Comparison of age, gender, underlying diseases, clinical setting status, clinical presentations, laboratory tests, location involvement, endoscopic findings, treatment, and outcomes are shown in Table 1.
Demographic characteristics and underlying diseases
Patients in the immunocompetent group were significantly older than patients in the immunocompromised group (73.0 vs. 48.6 years, respectively; p < 0.01). Fifty-five percent of immunocompetent patients and 61.5% of immunocompromised patients were male (p = 0.44). Major metabolic comorbidities, such as diabetes and large vessel atherosclerosis, were significantly more prevalent in the immunocompetent group. The HbA1C level was available in 15 of 20 immunocompetent hosts and 17 of 21 immunocompromised hosts. The mean HbA1C level was 7.12% ± 1.51% in the immunocompetent and 7.13% ± 1.45% in the immunocompromised group (p = 0.977). The prevalence of chronic kidney disease was 23.2 and 23.9% in the immunocompetent and the immunocompromised group, respectively. The prevalence and stage of chronic kidney disease were not different between the two groups. The prevalence of cirrhosis was 3.6 and 3.4% in the immunocompetent and the immunocompromised group, respectively. The prevalence and Child-Pugh classification of cirrhosis were also not different between the two groups.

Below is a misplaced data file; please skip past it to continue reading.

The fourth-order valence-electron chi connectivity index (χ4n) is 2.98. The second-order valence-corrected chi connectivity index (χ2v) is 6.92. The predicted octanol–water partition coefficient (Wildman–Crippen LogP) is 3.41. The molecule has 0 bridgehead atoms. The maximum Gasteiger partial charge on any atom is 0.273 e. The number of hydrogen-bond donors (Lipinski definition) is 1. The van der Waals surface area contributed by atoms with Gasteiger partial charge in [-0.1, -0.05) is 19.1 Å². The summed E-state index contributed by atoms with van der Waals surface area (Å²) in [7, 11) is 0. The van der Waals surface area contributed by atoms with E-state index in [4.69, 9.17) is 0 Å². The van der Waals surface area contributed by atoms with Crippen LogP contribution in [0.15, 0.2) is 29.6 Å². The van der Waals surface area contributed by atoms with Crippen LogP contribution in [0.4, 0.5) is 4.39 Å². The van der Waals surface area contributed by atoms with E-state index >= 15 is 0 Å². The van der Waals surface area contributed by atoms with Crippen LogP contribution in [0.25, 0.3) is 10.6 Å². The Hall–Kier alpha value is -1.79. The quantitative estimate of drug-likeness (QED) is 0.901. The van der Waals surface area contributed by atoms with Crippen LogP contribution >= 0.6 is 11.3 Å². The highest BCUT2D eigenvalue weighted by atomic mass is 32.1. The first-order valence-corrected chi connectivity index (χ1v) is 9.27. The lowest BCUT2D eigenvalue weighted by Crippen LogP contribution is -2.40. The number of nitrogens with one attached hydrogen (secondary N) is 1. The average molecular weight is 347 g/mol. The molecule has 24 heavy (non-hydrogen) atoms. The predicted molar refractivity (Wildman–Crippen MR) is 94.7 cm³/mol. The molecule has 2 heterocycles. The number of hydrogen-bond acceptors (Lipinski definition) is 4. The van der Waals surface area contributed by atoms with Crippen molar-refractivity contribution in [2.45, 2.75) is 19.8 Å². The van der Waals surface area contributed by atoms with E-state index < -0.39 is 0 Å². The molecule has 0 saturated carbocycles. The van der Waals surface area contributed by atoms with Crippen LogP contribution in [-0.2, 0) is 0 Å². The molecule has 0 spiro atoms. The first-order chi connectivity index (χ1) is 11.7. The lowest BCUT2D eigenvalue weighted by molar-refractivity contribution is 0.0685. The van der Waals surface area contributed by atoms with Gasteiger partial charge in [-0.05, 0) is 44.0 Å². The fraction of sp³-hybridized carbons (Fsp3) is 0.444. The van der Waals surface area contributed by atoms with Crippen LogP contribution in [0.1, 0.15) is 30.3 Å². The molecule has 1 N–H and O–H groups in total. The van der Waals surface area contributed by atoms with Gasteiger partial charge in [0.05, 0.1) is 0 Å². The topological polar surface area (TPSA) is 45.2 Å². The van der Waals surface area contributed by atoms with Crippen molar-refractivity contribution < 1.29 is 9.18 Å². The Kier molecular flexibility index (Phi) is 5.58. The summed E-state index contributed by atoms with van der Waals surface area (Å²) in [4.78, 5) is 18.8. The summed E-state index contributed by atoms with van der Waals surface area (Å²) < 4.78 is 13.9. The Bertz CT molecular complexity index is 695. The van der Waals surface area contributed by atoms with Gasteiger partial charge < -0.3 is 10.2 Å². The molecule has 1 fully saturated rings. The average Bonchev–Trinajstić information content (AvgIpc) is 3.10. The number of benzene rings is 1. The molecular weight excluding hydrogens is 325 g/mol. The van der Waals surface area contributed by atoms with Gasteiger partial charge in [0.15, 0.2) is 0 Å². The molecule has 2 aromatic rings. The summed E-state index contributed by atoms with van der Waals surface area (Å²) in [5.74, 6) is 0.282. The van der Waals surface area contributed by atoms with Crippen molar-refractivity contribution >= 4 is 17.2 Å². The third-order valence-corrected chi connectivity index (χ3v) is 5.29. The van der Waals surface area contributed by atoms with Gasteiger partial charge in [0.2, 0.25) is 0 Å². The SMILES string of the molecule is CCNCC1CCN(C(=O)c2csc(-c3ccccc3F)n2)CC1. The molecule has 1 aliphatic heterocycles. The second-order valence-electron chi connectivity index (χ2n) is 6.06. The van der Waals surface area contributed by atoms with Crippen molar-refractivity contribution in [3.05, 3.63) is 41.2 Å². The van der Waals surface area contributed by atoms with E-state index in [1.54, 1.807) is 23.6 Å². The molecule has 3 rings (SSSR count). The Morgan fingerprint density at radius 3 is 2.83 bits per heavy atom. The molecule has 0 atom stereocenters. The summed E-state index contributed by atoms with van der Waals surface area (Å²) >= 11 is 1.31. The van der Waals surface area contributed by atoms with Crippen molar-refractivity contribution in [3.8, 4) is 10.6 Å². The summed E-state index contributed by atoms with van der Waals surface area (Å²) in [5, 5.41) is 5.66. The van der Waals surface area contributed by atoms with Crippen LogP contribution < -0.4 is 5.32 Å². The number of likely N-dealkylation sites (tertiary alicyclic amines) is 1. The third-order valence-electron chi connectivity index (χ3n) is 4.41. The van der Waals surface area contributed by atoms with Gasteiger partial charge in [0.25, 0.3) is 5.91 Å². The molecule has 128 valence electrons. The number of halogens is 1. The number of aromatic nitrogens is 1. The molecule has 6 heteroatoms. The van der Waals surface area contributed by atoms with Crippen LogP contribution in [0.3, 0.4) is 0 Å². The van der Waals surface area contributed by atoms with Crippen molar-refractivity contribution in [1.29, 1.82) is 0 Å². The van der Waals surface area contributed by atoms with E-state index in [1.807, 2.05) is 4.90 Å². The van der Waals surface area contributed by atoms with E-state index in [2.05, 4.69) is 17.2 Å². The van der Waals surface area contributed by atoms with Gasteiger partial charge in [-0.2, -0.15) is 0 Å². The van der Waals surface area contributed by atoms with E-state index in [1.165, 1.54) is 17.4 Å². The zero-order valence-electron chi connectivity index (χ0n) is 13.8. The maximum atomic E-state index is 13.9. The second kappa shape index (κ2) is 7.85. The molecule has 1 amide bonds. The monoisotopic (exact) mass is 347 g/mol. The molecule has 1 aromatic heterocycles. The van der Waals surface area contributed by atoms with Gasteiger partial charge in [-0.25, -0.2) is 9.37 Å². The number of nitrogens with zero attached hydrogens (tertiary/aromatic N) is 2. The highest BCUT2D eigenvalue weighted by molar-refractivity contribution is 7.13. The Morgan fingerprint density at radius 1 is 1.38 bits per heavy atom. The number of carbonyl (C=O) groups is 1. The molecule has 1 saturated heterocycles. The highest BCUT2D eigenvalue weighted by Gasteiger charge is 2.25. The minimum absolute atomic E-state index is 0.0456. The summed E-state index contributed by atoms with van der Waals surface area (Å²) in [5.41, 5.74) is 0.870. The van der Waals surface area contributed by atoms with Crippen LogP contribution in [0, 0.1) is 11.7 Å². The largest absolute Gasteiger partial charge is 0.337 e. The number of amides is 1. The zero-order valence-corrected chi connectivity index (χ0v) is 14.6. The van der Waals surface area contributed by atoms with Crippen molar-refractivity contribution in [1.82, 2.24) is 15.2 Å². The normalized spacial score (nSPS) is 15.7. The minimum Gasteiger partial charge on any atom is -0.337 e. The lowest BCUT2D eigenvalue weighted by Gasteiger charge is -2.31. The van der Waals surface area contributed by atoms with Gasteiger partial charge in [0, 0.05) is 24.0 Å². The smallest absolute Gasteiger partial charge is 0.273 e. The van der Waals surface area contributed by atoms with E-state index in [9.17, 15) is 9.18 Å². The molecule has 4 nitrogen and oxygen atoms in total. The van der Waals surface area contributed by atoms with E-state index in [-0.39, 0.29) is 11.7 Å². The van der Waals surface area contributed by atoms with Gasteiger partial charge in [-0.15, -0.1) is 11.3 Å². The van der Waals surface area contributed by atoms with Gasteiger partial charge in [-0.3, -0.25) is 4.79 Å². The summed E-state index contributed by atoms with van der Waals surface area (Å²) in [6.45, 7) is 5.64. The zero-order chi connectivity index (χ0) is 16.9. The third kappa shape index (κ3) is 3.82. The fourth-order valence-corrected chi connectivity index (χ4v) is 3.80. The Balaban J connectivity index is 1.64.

Clinical setting status